Ciliates are unicellular eukaryotes that possess two types of nuclei, a transcriptionally active somatic nucleus and an archival germline nucleus . The somatic nucleus develops from a copy of the germline through extensive genome rearrangements. In Oxytricha, the somatic macronucleus (MAC) is extremely gene dense, with ~16,000 short “nanochromosomes” that average 3.2 kb, and most encode a single gene . The germline micronucleus (MIC), on the other hand, exhibits a highly fragmented and complex genome architecture, with short gene segments (Macronuclear Destined Sequences, MDSs) interrupted by brief noncoding sequences (Internal Eliminated Sequences, IESs). These DNA segments are the information that is retained in the soma after development; intriguingly, the DNA segments are often present in a permuted order or inverse orientation in the germline. Therefore, correct assembly of functional genes in the soma requires precise deletion of noncoding sequences and extensive reordering and inversion of gene segments that are “scrambled” in the germline. The somatic genome is free of transposons, although it contains some transposase-like genes . Nearly 20 % of the germline genome is occupied by TEs , which are all eliminated during somatic development.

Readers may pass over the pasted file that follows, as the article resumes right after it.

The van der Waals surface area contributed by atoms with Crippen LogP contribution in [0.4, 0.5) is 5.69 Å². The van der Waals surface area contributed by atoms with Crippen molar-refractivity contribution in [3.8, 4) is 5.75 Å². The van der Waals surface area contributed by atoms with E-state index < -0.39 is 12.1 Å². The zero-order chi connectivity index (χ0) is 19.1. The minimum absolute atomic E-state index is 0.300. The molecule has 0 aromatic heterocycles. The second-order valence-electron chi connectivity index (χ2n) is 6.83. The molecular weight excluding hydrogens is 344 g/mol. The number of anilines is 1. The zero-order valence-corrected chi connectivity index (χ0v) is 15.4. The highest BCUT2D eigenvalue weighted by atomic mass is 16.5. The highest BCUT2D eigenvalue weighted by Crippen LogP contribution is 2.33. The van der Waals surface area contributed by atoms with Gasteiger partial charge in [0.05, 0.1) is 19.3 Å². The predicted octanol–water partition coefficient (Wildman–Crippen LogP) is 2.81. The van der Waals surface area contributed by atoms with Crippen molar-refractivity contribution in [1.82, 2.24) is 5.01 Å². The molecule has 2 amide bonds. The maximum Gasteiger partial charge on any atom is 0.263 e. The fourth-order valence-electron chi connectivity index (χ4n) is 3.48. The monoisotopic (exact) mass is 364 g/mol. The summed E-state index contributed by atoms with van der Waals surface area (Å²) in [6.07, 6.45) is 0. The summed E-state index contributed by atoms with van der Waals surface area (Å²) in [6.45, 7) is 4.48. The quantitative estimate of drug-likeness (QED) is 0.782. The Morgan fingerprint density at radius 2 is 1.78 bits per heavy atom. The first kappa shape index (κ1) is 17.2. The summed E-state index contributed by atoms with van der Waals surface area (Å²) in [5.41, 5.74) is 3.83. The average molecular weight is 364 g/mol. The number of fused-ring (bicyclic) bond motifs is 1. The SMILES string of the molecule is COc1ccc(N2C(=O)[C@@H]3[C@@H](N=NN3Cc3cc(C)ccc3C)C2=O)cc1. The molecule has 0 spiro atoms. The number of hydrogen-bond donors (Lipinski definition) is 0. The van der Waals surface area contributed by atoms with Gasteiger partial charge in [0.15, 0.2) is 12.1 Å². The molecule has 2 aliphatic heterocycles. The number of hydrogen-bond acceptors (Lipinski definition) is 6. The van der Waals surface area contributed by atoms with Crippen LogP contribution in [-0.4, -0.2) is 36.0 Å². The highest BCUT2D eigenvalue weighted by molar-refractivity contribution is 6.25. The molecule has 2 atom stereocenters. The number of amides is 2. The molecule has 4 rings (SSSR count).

Ciliates provide novel model systems to study transposable elements because multiple TEs, especially the transposases they encode, have been recruited to provide important cellular functions for somatic development [8, 9]. The macronuclear genomes of Tetrahymena and Paramecium encode a homolog of the PiggyBac transposase that is expressed during development. Knockdown of the PiggyBac transposase results in a developmental defect, implicating its role in nuclear development [10, 11]. Tc1/mariner transposons are the most prevalent transposons in ciliate germline genomes, including the Tec elements in Euplotes  and Tennessee, Sardine and Thon elements in Paramecium [13, 14]. The terminal sequences of Paramecium IESs resemble the terminal inverted repeats of Tec elements in Euplotes [12, 15] and the ends of Tc1/mariner transposons , leading to the hypothesis that many IESs are remnants of TE insertions .